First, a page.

Telephone Consumer Protection Act
In an attempt to address an increasing amount of telephone marketing calls, Congress established in 1991 the Telephone Consumer Protection Act (TCPA). The TCPA limits the making of telemarketing calls and using automatic telephone dialing systems and artificial or prerecorded voice messages. The policies apply to common carriers as well as to other marketers. In 1992, the Commission adopted guidelines to carry out the TCPA, including the requirement that companies making telephone solicitations institute procedures for maintaining company-specific do-not-call lists.
Most recently, in 2012, the FCC revised its TCPA regulations to require telemarketers (1) to acquire prior express written consent from individuals before robocalling them, (2) to no longer allow telemarketers to use an "established business relationship" to avoid acquiring consent from consumers when their home phones, and (3) to require telemarketers to offer an automated, interactive "opt-out" mechanism during each robocall so individuals can immediately tell the telemarketer to stop calling.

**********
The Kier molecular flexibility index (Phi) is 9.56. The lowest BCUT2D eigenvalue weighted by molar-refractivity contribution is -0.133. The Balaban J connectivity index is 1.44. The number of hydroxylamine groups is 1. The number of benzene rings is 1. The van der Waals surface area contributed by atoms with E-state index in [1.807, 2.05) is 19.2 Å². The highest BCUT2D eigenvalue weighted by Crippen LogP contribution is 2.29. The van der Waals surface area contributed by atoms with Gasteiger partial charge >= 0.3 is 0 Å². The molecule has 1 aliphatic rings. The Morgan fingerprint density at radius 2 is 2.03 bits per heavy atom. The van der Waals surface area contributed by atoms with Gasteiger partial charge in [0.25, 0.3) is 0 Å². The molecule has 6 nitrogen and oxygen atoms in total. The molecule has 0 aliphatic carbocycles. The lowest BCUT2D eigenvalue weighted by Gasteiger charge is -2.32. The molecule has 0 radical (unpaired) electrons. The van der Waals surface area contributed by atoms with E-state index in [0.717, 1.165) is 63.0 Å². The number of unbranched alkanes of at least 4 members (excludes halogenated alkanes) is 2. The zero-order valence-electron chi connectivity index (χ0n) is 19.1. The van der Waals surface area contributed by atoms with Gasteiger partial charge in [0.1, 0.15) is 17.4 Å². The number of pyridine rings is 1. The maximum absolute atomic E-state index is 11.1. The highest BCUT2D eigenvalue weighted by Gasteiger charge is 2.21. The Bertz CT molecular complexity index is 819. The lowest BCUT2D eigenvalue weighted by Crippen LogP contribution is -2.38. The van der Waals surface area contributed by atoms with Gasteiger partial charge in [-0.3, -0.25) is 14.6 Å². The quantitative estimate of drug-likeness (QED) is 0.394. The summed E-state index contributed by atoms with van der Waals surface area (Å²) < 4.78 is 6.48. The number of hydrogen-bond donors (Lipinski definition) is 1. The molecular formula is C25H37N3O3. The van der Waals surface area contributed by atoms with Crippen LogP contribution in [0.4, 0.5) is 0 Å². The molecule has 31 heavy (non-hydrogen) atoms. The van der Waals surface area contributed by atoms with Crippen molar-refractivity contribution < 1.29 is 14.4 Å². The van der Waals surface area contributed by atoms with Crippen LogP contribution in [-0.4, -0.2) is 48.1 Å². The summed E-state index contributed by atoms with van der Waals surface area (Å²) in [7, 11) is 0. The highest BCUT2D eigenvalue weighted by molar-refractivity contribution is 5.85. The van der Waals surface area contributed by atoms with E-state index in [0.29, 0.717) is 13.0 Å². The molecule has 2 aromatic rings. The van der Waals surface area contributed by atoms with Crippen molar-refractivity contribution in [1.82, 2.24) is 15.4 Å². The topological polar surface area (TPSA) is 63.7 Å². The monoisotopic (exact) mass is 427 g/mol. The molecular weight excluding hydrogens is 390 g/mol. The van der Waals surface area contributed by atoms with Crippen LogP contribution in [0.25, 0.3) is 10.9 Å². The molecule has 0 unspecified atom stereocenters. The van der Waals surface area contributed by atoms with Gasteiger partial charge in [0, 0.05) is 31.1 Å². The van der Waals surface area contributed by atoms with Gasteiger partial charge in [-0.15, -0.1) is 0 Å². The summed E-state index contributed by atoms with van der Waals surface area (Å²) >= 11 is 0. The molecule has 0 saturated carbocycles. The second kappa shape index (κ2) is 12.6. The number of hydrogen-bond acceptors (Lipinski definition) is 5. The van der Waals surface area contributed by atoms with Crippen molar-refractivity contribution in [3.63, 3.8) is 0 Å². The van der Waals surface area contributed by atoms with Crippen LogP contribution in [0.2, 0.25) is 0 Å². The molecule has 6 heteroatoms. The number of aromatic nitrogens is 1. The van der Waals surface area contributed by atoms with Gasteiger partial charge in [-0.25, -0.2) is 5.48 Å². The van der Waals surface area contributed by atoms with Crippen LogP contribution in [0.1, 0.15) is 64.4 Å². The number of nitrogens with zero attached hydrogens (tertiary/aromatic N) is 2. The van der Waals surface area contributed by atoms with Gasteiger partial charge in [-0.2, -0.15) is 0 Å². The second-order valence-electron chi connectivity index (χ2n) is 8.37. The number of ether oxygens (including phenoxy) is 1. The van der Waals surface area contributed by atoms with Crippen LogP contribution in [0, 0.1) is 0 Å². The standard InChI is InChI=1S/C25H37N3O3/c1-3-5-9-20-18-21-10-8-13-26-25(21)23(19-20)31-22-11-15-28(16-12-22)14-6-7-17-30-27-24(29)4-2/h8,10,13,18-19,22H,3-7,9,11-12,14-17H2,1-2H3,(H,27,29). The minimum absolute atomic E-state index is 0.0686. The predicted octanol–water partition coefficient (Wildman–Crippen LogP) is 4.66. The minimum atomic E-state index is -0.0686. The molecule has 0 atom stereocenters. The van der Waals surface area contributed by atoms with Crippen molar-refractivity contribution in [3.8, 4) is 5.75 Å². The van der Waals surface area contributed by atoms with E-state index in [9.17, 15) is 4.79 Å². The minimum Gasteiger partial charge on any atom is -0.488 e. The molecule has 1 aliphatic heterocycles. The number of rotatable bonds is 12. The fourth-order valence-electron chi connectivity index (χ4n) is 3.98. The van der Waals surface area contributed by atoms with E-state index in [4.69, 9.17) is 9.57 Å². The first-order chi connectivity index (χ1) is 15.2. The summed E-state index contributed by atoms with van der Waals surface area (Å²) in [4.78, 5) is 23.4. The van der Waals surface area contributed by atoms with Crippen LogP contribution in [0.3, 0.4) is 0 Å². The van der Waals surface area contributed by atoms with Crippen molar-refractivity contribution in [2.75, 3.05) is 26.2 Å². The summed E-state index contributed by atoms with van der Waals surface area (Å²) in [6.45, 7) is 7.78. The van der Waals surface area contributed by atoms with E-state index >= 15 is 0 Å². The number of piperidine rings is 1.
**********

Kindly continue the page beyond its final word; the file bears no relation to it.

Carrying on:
Previously, in 2003, the FCC revised its TCPA regulations to create, in coordination with the Federal Trade Commission (FTC), a national Do-Not-Call registry. The national registry is nationwide in scope, covers all telemarketers (with the exception of some nonprofit organizations), and applies to both interstate as well as intrastate phone calls. The registry went into effect on October 1, 2003, and is carried out by the FTC. To minimize the number of hang-up and dead air calls consumers experience, the Commission's telemarketing regulations also include restrictions on the use of auto dialers and requirements for transferring caller ID information.